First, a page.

It’s not just about feminism, it’s about safety.

The current top two posts at Rachel Edidin’s blog highlight a problem that I think has been coming to a head for some time. Comic and pop culture conventions are becoming less of a safe and accepting environment, and are increasingly a place for some people to abuse and harass women.

Rachel recounts a personal incident in which a guy at Comic-Con International in San Diego, carrying a “free hugs” sign, approaches her for a hug despite overwhelming objection and, short of a violent response, resistance. I remember seeing these things unfolding at the Con: Wednesday night, I saw one guy carrying a “Free High Fives!” sign, which got a lot of laughs and a generally positive response. By another day, there were plenty of imitators. By Saturday, things were starting to get out of hand–plenty of “Free Hugs,” “Free Glomps,” “Free Lovin'” and the like. Despite my misgivings, there wasn’t any particular official response from the Con. I wondered whether it would only be a matter of time, and other bloggers have done a bit to keep this story alive.

Secondly, Rachel and others repost a piece from Comics Oughta Be Fun discussing outright abusive behavior at Comic-Con, and the absence of an organized, official response to the problem:

Overheard at San Diego Comic-Con while I was having lunch on the balcony of the Convention Center on Sunday July 27: a bunch of guys looking at the digital photos on the camera of another, while he narrated: “These were the Ghostbusters girls. That one, I grabbed her ass, ’cause I wanted to see what her reaction was.” This was only one example of several instances of harassment, stalking or assault that I saw at San Diego this time.


I don’t understand why there’s no such written policy about what is not tolerated and what to do when this happens. Is there anyone at Comic-Con able to explain this? Does a similar written policy exist in the booklets for other conventions (SF, comics or otherwise) that could be used as a model? Can it be adapted or adapted, and enforced, for Comic-Con? As the leading event of the comics and pop culture world, Comic-Con should work to make everyone who attends feel comfortable and safe.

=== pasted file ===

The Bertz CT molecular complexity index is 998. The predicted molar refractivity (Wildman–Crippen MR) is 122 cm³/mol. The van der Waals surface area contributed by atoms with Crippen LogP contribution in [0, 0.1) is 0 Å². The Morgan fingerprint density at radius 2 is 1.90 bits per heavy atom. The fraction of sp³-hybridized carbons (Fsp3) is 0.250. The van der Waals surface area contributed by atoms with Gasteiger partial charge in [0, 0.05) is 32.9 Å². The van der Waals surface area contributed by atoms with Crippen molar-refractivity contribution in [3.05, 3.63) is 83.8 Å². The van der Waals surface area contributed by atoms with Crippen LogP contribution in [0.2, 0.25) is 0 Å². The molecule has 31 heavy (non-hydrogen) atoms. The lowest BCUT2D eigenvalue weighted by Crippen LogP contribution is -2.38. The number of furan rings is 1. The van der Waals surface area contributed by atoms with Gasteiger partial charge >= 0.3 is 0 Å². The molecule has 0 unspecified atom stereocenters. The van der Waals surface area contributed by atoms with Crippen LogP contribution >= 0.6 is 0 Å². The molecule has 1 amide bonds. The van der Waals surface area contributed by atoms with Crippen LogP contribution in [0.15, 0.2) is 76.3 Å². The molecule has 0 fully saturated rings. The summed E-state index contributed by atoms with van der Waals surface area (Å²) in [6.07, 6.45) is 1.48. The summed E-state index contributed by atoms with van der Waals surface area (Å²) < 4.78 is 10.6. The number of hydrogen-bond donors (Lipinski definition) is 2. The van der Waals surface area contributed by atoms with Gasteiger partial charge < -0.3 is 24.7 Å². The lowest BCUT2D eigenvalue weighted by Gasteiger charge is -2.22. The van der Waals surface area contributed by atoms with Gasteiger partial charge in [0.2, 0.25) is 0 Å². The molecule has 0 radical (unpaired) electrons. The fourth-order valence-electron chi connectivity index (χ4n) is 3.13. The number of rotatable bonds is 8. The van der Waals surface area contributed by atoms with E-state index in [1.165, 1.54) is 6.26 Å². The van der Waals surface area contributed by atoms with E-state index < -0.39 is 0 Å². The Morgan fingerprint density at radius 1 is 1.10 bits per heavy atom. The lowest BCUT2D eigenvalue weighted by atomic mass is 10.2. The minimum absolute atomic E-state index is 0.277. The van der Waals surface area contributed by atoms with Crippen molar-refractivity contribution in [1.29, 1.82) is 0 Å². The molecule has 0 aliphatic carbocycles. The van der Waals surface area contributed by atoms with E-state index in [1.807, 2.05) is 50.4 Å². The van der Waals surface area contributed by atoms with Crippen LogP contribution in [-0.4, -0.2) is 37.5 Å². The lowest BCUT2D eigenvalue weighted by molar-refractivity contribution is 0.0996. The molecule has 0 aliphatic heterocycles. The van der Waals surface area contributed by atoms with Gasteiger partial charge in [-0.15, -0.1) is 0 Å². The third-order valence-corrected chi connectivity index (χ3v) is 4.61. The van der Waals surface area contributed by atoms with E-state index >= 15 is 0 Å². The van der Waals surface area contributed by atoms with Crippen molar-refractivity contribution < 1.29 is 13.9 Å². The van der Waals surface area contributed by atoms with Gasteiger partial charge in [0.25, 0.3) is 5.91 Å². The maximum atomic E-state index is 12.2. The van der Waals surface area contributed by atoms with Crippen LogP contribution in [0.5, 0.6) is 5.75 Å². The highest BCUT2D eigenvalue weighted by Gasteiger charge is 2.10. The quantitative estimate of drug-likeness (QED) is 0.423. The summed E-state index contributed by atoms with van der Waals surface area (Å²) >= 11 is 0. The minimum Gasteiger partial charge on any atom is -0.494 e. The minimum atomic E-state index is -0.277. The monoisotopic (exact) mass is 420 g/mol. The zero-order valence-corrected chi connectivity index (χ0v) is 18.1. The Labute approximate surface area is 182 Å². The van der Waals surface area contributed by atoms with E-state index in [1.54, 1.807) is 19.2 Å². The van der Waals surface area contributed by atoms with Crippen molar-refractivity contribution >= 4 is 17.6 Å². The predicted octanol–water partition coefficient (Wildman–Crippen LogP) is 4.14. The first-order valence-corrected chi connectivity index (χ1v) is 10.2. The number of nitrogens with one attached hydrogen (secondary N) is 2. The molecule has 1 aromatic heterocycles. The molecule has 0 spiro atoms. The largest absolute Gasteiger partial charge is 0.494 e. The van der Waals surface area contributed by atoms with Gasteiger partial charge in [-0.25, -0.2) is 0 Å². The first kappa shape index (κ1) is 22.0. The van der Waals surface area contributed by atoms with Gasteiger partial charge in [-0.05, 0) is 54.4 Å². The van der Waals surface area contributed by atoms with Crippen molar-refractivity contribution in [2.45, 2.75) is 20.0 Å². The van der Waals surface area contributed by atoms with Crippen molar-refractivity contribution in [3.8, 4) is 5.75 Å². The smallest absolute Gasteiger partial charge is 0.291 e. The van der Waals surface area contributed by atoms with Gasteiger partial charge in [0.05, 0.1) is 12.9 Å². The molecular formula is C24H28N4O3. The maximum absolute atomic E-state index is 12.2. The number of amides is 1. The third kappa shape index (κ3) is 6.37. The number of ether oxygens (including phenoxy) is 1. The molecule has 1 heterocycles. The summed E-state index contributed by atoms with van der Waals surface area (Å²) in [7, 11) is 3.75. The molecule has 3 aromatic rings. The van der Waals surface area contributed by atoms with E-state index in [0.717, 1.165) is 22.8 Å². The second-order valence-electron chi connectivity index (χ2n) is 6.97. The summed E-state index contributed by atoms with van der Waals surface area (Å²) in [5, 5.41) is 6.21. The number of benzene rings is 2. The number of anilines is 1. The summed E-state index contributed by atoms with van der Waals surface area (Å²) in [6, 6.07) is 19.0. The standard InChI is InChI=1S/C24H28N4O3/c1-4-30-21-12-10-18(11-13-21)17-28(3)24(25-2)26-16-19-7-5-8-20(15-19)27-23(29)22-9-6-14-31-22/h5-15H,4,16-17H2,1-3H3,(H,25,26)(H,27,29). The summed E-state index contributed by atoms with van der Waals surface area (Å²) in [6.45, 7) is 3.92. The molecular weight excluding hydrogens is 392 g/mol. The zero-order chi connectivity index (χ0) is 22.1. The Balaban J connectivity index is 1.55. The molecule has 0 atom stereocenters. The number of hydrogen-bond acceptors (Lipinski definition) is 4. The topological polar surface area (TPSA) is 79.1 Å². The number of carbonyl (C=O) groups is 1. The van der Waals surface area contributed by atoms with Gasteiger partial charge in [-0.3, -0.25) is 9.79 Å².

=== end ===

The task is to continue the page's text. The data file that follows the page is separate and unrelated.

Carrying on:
There’s a lot of avenues to discussing the feminist ramifications of all of this. The convention environment objectifies and sexualizes women as a way to attract increasingly fickle and distracted eyes on the exhibit floor. And, of course, there’s nothing wrong with wanting to dress sexy in an environment where one could draw a lot of personal attention, or with wanting to create good, sophisticated sexually-oriented artwork.

However, any discussion about how sexualization and objectification contribute to abusive and negative behavior is entirely beside the point that this is a major safety issue. Comic-Con doesn’t really have policies or guidelines for addressing this sort of behavior, and the convention staff and security don’t really seem oriented towards handling this.

I think that’s an oversight from the convention organizers, but not a malicious one.  I suspect that the organizers of Comic-Con genuinely try to keep everyone’s best interests at heart, but in an environment increasingly focused on heavyweight Hollywood media promotion, I can imagine the difficulty at micromanaging smaller aspects of the convention.

Still, I hope this is something they can address before next year, instead of waiting for these nuisances to escalate to a serious incident.

7 responses to “It’s not just about feminism, it’s about safety.

  1. Thank you for the link, and for continuing the conversation about something I think desperately needs more public discussion.

    Probably worth noting that gender isn’t the only factor that plays into sexual harassment at cons–women of color often find themselves facing a whole additional spectrum of nastiness and entitlement: